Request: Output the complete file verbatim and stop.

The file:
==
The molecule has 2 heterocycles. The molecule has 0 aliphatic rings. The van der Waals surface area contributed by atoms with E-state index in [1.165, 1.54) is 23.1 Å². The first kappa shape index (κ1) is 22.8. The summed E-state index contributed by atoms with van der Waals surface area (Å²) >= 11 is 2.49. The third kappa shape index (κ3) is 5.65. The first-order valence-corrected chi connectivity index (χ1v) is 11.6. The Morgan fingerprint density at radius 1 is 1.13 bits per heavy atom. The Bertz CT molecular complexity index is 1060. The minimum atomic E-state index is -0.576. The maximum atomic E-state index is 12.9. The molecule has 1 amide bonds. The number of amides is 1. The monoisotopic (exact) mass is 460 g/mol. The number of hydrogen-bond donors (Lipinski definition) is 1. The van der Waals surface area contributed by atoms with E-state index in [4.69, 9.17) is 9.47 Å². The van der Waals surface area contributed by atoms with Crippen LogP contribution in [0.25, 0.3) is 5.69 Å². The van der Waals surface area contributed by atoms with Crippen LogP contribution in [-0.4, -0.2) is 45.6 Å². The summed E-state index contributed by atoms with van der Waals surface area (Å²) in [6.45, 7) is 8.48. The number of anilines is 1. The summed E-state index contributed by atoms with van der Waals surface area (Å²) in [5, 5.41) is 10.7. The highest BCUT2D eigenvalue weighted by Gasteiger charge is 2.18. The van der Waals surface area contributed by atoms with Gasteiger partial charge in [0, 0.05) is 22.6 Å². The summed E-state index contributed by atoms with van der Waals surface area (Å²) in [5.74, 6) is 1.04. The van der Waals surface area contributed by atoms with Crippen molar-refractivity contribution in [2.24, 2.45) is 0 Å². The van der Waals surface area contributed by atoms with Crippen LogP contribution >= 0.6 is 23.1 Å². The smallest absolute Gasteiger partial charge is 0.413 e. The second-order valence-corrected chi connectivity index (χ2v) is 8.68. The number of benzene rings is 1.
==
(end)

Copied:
The molecule has 2 heterocycles. The molecule has 0 aliphatic rings. The van der Waals surface area contributed by atoms with E-state index in [1.165, 1.54) is 23.1 Å². The first kappa shape index (κ1) is 22.8. The summed E-state index contributed by atoms with van der Waals surface area (Å²) >= 11 is 2.49. The third kappa shape index (κ3) is 5.65. The first-order valence-corrected chi connectivity index (χ1v) is 11.6. The Morgan fingerprint density at radius 1 is 1.13 bits per heavy atom. The Bertz CT molecular complexity index is 1060. The minimum atomic E-state index is -0.576. The maximum atomic E-state index is 12.9. The molecule has 1 amide bonds. The number of amides is 1. The monoisotopic (exact) mass is 460 g/mol. The number of hydrogen-bond donors (Lipinski definition) is 1. The van der Waals surface area contributed by atoms with E-state index in [4.69, 9.17) is 9.47 Å². The van der Waals surface area contributed by atoms with Crippen LogP contribution in [0.25, 0.3) is 5.69 Å². The van der Waals surface area contributed by atoms with Crippen LogP contribution in [-0.4, -0.2) is 45.6 Å². The summed E-state index contributed by atoms with van der Waals surface area (Å²) in [6.45, 7) is 8.48. The number of anilines is 1. The summed E-state index contributed by atoms with van der Waals surface area (Å²) in [5, 5.41) is 10.7. The highest BCUT2D eigenvalue weighted by Gasteiger charge is 2.18. The van der Waals surface area contributed by atoms with Gasteiger partial charge in [0, 0.05) is 22.6 Å². The summed E-state index contributed by atoms with van der Waals surface area (Å²) in [5.74, 6) is 1.04. The van der Waals surface area contributed by atoms with Crippen molar-refractivity contribution in [2.24, 2.45) is 0 Å². The van der Waals surface area contributed by atoms with Crippen LogP contribution >= 0.6 is 23.1 Å². The smallest absolute Gasteiger partial charge is 0.413 e. The second-order valence-corrected chi connectivity index (χ2v) is 8.68. The number of benzene rings is 1.